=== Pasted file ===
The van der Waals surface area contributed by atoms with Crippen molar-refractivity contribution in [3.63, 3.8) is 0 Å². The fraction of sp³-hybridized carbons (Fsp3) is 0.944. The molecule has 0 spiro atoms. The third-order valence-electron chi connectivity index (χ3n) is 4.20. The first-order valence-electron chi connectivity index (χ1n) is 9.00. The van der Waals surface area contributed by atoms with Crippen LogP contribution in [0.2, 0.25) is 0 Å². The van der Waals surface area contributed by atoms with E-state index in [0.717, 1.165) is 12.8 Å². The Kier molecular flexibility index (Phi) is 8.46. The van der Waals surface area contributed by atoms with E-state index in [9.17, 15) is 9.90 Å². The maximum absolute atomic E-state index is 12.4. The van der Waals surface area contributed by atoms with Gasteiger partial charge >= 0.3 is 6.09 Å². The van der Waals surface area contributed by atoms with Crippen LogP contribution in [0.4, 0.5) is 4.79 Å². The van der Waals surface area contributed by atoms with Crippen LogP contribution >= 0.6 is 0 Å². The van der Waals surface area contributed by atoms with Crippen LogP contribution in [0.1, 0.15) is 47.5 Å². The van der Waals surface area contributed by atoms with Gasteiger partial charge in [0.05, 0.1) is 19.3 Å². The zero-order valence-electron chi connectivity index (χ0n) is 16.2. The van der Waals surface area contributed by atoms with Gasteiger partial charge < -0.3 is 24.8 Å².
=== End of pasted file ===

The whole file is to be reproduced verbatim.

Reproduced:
The van der Waals surface area contributed by atoms with Crippen molar-refractivity contribution in [3.63, 3.8) is 0 Å². The fraction of sp³-hybridized carbons (Fsp3) is 0.944. The molecule has 0 spiro atoms. The third-order valence-electron chi connectivity index (χ3n) is 4.20. The first-order valence-electron chi connectivity index (χ1n) is 9.00. The van der Waals surface area contributed by atoms with Crippen LogP contribution in [0.2, 0.25) is 0 Å². The van der Waals surface area contributed by atoms with E-state index in [0.717, 1.165) is 12.8 Å². The Kier molecular flexibility index (Phi) is 8.46. The van der Waals surface area contributed by atoms with E-state index in [9.17, 15) is 9.90 Å². The maximum absolute atomic E-state index is 12.4. The van der Waals surface area contributed by atoms with Gasteiger partial charge >= 0.3 is 6.09 Å². The van der Waals surface area contributed by atoms with Crippen LogP contribution in [0.4, 0.5) is 4.79 Å². The van der Waals surface area contributed by atoms with Crippen LogP contribution >= 0.6 is 0 Å². The van der Waals surface area contributed by atoms with Crippen LogP contribution in [0.1, 0.15) is 47.5 Å². The van der Waals surface area contributed by atoms with Gasteiger partial charge in [0.05, 0.1) is 19.3 Å². The zero-order valence-electron chi connectivity index (χ0n) is 16.2. The van der Waals surface area contributed by atoms with Gasteiger partial charge < -0.3 is 24.8 Å².